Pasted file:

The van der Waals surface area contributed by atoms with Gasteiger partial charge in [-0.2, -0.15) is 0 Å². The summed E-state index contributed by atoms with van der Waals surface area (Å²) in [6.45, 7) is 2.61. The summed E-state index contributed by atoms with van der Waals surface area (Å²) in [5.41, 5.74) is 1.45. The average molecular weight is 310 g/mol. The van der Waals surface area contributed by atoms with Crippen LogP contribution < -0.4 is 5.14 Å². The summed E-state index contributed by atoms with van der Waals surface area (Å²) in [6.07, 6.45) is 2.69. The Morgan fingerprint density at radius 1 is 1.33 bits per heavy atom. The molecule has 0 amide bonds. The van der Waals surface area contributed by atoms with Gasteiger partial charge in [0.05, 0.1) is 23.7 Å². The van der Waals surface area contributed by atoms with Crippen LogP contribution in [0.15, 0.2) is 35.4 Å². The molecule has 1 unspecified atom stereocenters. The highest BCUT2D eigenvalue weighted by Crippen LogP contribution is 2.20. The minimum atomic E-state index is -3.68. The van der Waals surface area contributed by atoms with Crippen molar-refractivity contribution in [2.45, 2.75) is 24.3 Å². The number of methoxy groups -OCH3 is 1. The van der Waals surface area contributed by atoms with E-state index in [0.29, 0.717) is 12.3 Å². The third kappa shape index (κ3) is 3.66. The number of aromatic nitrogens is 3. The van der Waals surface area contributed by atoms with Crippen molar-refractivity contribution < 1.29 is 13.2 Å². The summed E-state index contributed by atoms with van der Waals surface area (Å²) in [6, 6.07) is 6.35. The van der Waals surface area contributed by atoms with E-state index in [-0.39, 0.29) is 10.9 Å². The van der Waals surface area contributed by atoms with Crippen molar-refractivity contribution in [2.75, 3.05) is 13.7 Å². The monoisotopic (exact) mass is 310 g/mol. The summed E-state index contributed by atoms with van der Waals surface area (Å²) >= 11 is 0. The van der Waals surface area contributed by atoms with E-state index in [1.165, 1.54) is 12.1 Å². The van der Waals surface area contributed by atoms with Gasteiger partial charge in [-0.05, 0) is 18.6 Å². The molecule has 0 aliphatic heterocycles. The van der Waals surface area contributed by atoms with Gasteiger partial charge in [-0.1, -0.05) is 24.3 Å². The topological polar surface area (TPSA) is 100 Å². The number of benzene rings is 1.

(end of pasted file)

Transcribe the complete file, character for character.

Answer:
The van der Waals surface area contributed by atoms with Gasteiger partial charge in [-0.2, -0.15) is 0 Å². The summed E-state index contributed by atoms with van der Waals surface area (Å²) in [6.45, 7) is 2.61. The summed E-state index contributed by atoms with van der Waals surface area (Å²) in [5.41, 5.74) is 1.45. The average molecular weight is 310 g/mol. The van der Waals surface area contributed by atoms with Crippen LogP contribution < -0.4 is 5.14 Å². The summed E-state index contributed by atoms with van der Waals surface area (Å²) in [6.07, 6.45) is 2.69. The Morgan fingerprint density at radius 1 is 1.33 bits per heavy atom. The molecule has 0 amide bonds. The van der Waals surface area contributed by atoms with Gasteiger partial charge in [0.05, 0.1) is 23.7 Å². The van der Waals surface area contributed by atoms with Crippen LogP contribution in [0.15, 0.2) is 35.4 Å². The molecule has 1 unspecified atom stereocenters. The highest BCUT2D eigenvalue weighted by Crippen LogP contribution is 2.20. The minimum atomic E-state index is -3.68. The van der Waals surface area contributed by atoms with Crippen molar-refractivity contribution in [2.45, 2.75) is 24.3 Å². The number of methoxy groups -OCH3 is 1. The van der Waals surface area contributed by atoms with E-state index in [0.29, 0.717) is 12.3 Å². The third kappa shape index (κ3) is 3.66. The number of aromatic nitrogens is 3. The van der Waals surface area contributed by atoms with Crippen molar-refractivity contribution < 1.29 is 13.2 Å². The summed E-state index contributed by atoms with van der Waals surface area (Å²) in [6, 6.07) is 6.35. The van der Waals surface area contributed by atoms with E-state index in [-0.39, 0.29) is 10.9 Å². The van der Waals surface area contributed by atoms with Crippen molar-refractivity contribution in [2.75, 3.05) is 13.7 Å². The monoisotopic (exact) mass is 310 g/mol. The summed E-state index contributed by atoms with van der Waals surface area (Å²) >= 11 is 0. The van der Waals surface area contributed by atoms with E-state index in [1.165, 1.54) is 12.1 Å². The van der Waals surface area contributed by atoms with Gasteiger partial charge in [-0.05, 0) is 18.6 Å². The molecule has 0 aliphatic heterocycles. The van der Waals surface area contributed by atoms with Gasteiger partial charge in [-0.1, -0.05) is 24.3 Å². The topological polar surface area (TPSA) is 100 Å². The number of benzene rings is 1.